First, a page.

EAST PALO ALTO, CA-After buying up more than 1,600 apartment units in this working-class Bay Area city over the past 15 months, Page Mill Properties of Palo Alto has won a court battle over apartment rental rates. A San Mateo Superior Court judge this week overturned a temporary ordinance passed by the East Palo Alto City Council that restricted rent increases beyond that laid out by its long-standing voter-approved rent control program.

The City’s rent control program, initiated in 1988, issues to apartment owners annually a certificate that states what the maximum rent owners can charge for each of their units based on a set formula that applies a CPI increase to the previous year’s rent ceiling. Beyond the year it was implemented, however, the program does not take into consideration the actual market rent being charged at the property, and because the owners who sold their properties to Page Mill hadn’t maxed out the rents – either because the properties’ condition didn’t warrant it or prospective tenants could not afford it – the difference between the rent ceiling and market rents had grown to about 37%.

The City Council, apparently concerned that Page Mill might try to max-out rents, passed an “urgency ordinance” that restricted rent increased to 3.2% above the actual rent being charged at the properties. This week, Judge Beth Larson Freeman ruled the temporary ordinance unenforceable for several reasons, not the least of which is that the voter-approved rent control program, known as the Rent Stabilization Ordinance, cannot be modified but by the voters.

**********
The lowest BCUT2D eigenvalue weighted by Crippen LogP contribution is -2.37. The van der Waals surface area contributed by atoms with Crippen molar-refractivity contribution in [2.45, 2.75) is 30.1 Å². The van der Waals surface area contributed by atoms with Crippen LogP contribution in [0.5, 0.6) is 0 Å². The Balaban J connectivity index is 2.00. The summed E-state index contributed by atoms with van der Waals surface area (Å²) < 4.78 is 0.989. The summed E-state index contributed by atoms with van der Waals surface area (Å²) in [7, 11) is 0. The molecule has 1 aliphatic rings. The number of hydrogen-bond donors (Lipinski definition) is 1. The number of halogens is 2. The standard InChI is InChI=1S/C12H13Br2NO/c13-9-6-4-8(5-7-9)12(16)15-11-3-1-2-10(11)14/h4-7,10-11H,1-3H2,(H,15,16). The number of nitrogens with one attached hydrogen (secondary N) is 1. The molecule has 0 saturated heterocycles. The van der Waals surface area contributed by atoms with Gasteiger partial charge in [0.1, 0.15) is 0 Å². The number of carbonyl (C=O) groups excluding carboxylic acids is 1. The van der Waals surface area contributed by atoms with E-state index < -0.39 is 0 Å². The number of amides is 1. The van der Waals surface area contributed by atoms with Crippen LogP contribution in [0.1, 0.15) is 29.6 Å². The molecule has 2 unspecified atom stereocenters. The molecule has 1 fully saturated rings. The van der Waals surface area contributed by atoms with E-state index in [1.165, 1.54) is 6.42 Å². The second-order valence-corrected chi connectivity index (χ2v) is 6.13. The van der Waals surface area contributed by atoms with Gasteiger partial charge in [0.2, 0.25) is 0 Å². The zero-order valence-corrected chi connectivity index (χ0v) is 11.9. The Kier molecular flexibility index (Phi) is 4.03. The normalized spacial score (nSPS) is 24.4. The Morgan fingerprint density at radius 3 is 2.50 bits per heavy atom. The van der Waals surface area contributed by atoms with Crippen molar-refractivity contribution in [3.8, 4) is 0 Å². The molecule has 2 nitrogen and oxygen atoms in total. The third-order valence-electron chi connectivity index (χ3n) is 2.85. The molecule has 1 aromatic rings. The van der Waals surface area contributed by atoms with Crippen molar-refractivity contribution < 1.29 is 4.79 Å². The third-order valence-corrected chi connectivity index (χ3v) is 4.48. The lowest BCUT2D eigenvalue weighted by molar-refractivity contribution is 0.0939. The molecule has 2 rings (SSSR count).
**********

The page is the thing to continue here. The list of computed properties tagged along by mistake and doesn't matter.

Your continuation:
According to the court decision, the City argued that its temporary ordinance merely clarified an ambiguity in the ordinance; the judge was not convinced. “This court accords great weight to the consistent application of the RSO by the Rent Board for 20 years and is not persuaded by the City’s change in view,” she states in her decision. City officials did not respond to a request for comment.

Prior to the passage of the temporary ordinance, Page Mill offered on multiple occasions to sit down with the City to discuss a voluntary moratorium on rent increases. “Page Mill has no desire to enter into litigation with the City, but if the City continues on this path, Page Mill will have no choice,” states a letter sent to the City Council in early January, shortly after the City Council failed to pass the temporary ordinance on its first attempt. The City Council passed the temporary ordinance earlier this month.

Page Mill has notified residents that it plans to raise rents by an average of 9% but also has voluntarily lowered rent increases for residents who have demonstrated special needs, and says it will continue to evaluate additional requests for such decreases. The increased rents will be used to offset the cost of improving living conditions at the properties, which to date have included new roofs, new security measures, seismic upgrades, dry rot repairs and rodent and pest control.

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